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How can I avoid estate planning mistakes?

No matter your age or the number of assets in your possession, creating an estate plan is a must. You should also take the proper steps to create a legally binding and enforceable plan, or your estate may end up in probate court. To sidestep this often time-consuming and costly process, U.S. News & World Report offers the following advice.

Neglecting beneficiary designations

If you have a life insurance policy or retirement account, you probably have a good idea on what to do with the proceeds after you’re gone. However, your wishes can’t simply be written into a will when it comes to these items. You must also fill out the accompanying beneficiary designations, which state who receives what percentage of proceeds. Beneficiary designations trump all other estate planning documents. That means if your will and your designations differ, the court will abide by the latter.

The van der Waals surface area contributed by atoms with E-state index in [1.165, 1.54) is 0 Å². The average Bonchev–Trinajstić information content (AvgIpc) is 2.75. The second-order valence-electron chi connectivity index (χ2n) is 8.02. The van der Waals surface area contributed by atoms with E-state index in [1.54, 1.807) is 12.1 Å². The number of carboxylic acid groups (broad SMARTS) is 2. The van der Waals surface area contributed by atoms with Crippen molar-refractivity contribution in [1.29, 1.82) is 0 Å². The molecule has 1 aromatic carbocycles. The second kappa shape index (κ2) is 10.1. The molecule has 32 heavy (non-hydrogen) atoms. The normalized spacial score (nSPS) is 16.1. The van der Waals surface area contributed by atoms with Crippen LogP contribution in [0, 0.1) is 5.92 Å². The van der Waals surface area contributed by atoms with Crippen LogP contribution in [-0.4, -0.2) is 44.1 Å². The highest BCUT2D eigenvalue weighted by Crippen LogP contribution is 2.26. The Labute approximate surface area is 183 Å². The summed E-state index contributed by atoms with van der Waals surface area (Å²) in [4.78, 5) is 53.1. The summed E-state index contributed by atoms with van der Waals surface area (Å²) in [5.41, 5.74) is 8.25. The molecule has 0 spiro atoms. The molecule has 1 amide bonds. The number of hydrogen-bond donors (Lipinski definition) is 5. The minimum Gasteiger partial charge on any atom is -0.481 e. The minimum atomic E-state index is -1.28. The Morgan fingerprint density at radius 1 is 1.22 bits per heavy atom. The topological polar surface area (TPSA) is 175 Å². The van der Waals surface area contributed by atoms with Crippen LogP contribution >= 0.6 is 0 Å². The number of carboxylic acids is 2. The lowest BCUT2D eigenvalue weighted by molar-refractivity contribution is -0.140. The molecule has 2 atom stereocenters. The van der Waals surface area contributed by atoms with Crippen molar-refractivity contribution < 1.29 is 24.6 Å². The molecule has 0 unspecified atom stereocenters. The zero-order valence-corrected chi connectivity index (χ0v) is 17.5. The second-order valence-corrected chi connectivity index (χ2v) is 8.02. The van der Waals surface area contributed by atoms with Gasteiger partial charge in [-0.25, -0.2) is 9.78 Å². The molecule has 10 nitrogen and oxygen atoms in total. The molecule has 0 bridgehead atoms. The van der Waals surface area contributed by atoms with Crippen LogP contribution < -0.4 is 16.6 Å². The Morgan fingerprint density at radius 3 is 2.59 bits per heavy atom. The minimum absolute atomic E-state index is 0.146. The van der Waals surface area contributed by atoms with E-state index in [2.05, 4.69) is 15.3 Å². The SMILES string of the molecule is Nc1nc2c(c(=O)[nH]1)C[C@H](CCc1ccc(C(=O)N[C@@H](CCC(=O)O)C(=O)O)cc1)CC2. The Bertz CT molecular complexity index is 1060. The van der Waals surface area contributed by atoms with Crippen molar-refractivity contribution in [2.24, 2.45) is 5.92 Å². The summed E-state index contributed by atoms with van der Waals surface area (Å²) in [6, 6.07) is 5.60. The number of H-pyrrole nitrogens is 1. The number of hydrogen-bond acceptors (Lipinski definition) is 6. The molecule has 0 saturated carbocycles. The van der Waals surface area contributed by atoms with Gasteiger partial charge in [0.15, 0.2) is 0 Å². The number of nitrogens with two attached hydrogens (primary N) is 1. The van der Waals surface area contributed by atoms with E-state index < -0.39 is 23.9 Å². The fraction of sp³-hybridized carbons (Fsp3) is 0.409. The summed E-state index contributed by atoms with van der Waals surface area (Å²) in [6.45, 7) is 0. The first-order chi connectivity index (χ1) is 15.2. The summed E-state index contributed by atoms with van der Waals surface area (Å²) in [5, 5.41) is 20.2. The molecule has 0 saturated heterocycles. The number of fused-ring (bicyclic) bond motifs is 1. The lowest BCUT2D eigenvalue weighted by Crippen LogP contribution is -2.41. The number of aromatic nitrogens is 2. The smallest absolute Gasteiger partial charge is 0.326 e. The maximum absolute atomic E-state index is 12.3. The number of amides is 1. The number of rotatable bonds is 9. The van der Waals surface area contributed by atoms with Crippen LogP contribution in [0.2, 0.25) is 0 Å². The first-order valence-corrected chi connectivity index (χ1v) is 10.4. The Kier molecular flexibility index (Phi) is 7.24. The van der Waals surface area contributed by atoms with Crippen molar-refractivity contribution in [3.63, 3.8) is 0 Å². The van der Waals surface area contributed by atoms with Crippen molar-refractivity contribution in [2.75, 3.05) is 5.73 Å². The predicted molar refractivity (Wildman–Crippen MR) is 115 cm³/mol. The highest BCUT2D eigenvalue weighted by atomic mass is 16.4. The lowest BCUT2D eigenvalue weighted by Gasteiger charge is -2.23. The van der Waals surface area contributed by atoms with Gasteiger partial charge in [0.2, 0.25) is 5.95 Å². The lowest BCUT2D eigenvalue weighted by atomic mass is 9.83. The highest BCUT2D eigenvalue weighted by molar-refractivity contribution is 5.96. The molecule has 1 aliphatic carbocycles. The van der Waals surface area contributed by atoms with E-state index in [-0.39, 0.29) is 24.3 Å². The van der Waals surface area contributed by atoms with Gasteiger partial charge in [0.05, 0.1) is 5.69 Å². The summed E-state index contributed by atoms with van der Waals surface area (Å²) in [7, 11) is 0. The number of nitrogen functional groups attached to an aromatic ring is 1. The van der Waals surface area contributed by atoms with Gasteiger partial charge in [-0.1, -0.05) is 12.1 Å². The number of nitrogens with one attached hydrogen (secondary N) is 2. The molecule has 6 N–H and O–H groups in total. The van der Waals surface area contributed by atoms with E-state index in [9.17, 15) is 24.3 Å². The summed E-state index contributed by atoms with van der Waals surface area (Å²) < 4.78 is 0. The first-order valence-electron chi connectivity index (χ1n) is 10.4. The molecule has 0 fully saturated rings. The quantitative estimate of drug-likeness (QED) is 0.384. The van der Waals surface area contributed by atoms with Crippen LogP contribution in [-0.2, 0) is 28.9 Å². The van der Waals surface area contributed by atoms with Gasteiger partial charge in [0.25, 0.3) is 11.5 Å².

Not funding your trust

While trusts are a useful estate planning document, if you fail to fund your trust your assets could be in jeopardy. Once the trust is created you must also change title and deeds to reflect ownership by the trust. If you fail to do so, these items will be dispersed at the discretion of the court. If you want to set up a trust, having a seasoned estate planning attorney by your side is recommended to ensure the process is correct.

Forgetting to review your estate plan

Even a well-made estate plan will need reviewing from time to time. You should go over your plan every three to five years to ensure it still reflects your wishes. You should also review your plan after any major life event. This can include things like a divorce, new marriage, or the birth of a child. Also, give some thought to executor or trustee you initially choose to ensure the person is still up to the task. You can also select a back-up just in case.